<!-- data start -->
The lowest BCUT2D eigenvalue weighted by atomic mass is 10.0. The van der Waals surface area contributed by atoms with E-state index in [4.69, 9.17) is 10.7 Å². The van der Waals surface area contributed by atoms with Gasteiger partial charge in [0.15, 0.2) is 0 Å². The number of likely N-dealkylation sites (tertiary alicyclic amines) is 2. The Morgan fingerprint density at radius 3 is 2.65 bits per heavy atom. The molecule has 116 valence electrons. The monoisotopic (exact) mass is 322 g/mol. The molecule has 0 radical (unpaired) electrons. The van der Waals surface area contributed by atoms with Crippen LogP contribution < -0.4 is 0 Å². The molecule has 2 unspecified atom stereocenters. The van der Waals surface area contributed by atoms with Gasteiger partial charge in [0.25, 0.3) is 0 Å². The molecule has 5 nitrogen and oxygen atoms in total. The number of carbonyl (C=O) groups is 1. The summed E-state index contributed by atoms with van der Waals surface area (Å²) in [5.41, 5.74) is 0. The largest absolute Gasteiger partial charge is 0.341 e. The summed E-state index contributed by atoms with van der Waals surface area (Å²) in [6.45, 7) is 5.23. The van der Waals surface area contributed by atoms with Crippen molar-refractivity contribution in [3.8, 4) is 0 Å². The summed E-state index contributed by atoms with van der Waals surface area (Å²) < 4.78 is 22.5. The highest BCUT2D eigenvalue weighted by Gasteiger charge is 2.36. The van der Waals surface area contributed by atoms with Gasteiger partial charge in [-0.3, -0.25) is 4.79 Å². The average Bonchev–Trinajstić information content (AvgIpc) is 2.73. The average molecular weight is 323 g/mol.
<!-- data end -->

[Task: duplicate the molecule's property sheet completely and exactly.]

The lowest BCUT2D eigenvalue weighted by atomic mass is 10.0. The van der Waals surface area contributed by atoms with E-state index in [4.69, 9.17) is 10.7 Å². The van der Waals surface area contributed by atoms with Gasteiger partial charge in [0.15, 0.2) is 0 Å². The number of likely N-dealkylation sites (tertiary alicyclic amines) is 2. The Morgan fingerprint density at radius 3 is 2.65 bits per heavy atom. The molecule has 116 valence electrons. The monoisotopic (exact) mass is 322 g/mol. The molecule has 0 radical (unpaired) electrons. The van der Waals surface area contributed by atoms with Crippen LogP contribution < -0.4 is 0 Å². The molecule has 2 unspecified atom stereocenters. The van der Waals surface area contributed by atoms with Gasteiger partial charge in [0.25, 0.3) is 0 Å². The molecule has 5 nitrogen and oxygen atoms in total. The number of carbonyl (C=O) groups is 1. The summed E-state index contributed by atoms with van der Waals surface area (Å²) in [5.41, 5.74) is 0. The largest absolute Gasteiger partial charge is 0.341 e. The summed E-state index contributed by atoms with van der Waals surface area (Å²) in [6.45, 7) is 5.23. The van der Waals surface area contributed by atoms with Crippen molar-refractivity contribution in [3.8, 4) is 0 Å². The summed E-state index contributed by atoms with van der Waals surface area (Å²) < 4.78 is 22.5. The highest BCUT2D eigenvalue weighted by Gasteiger charge is 2.36. The van der Waals surface area contributed by atoms with Gasteiger partial charge in [-0.3, -0.25) is 4.79 Å². The average Bonchev–Trinajstić information content (AvgIpc) is 2.73. The average molecular weight is 323 g/mol.